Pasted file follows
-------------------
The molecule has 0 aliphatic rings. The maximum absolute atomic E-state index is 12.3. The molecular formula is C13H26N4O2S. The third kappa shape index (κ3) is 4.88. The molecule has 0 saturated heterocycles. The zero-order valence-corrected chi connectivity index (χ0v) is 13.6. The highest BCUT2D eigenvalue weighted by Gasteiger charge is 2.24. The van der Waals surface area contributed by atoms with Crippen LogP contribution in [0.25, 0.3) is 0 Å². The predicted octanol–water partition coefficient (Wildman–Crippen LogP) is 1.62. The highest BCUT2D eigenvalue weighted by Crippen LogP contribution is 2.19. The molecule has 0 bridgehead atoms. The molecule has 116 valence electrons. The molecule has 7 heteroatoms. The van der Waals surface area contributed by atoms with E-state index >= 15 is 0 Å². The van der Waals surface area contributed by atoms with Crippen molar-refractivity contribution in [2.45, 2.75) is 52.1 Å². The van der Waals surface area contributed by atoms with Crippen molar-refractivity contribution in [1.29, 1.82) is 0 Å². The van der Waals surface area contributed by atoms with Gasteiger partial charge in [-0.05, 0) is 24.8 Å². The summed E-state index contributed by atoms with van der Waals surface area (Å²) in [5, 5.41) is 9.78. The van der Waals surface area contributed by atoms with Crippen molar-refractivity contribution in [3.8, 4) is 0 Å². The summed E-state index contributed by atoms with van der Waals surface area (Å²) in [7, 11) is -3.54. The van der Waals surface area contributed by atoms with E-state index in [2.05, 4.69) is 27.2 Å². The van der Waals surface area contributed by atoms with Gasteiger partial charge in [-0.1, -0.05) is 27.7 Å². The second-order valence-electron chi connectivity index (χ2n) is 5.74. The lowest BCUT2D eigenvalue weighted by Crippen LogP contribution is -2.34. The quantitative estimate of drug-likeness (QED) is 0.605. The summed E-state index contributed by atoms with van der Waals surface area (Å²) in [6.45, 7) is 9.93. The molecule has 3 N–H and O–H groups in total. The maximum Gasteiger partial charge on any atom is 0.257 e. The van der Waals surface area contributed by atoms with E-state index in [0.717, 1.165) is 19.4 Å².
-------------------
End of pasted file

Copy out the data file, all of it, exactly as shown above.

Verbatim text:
The molecule has 0 aliphatic rings. The maximum absolute atomic E-state index is 12.3. The molecular formula is C13H26N4O2S. The third kappa shape index (κ3) is 4.88. The molecule has 0 saturated heterocycles. The zero-order valence-corrected chi connectivity index (χ0v) is 13.6. The highest BCUT2D eigenvalue weighted by Gasteiger charge is 2.24. The van der Waals surface area contributed by atoms with Crippen LogP contribution in [0.25, 0.3) is 0 Å². The predicted octanol–water partition coefficient (Wildman–Crippen LogP) is 1.62. The highest BCUT2D eigenvalue weighted by Crippen LogP contribution is 2.19. The molecule has 0 bridgehead atoms. The molecule has 116 valence electrons. The molecule has 7 heteroatoms. The van der Waals surface area contributed by atoms with E-state index >= 15 is 0 Å². The van der Waals surface area contributed by atoms with Crippen molar-refractivity contribution in [2.45, 2.75) is 52.1 Å². The van der Waals surface area contributed by atoms with Crippen molar-refractivity contribution in [1.29, 1.82) is 0 Å². The van der Waals surface area contributed by atoms with Gasteiger partial charge in [-0.05, 0) is 24.8 Å². The summed E-state index contributed by atoms with van der Waals surface area (Å²) in [5, 5.41) is 9.78. The van der Waals surface area contributed by atoms with Crippen molar-refractivity contribution in [3.8, 4) is 0 Å². The summed E-state index contributed by atoms with van der Waals surface area (Å²) in [7, 11) is -3.54. The van der Waals surface area contributed by atoms with E-state index in [2.05, 4.69) is 27.2 Å². The van der Waals surface area contributed by atoms with Gasteiger partial charge in [-0.1, -0.05) is 27.7 Å². The second-order valence-electron chi connectivity index (χ2n) is 5.74. The lowest BCUT2D eigenvalue weighted by Crippen LogP contribution is -2.34. The quantitative estimate of drug-likeness (QED) is 0.605. The summed E-state index contributed by atoms with van der Waals surface area (Å²) in [6.45, 7) is 9.93. The molecule has 3 N–H and O–H groups in total. The maximum Gasteiger partial charge on any atom is 0.257 e. The van der Waals surface area contributed by atoms with E-state index in [0.717, 1.165) is 19.4 Å².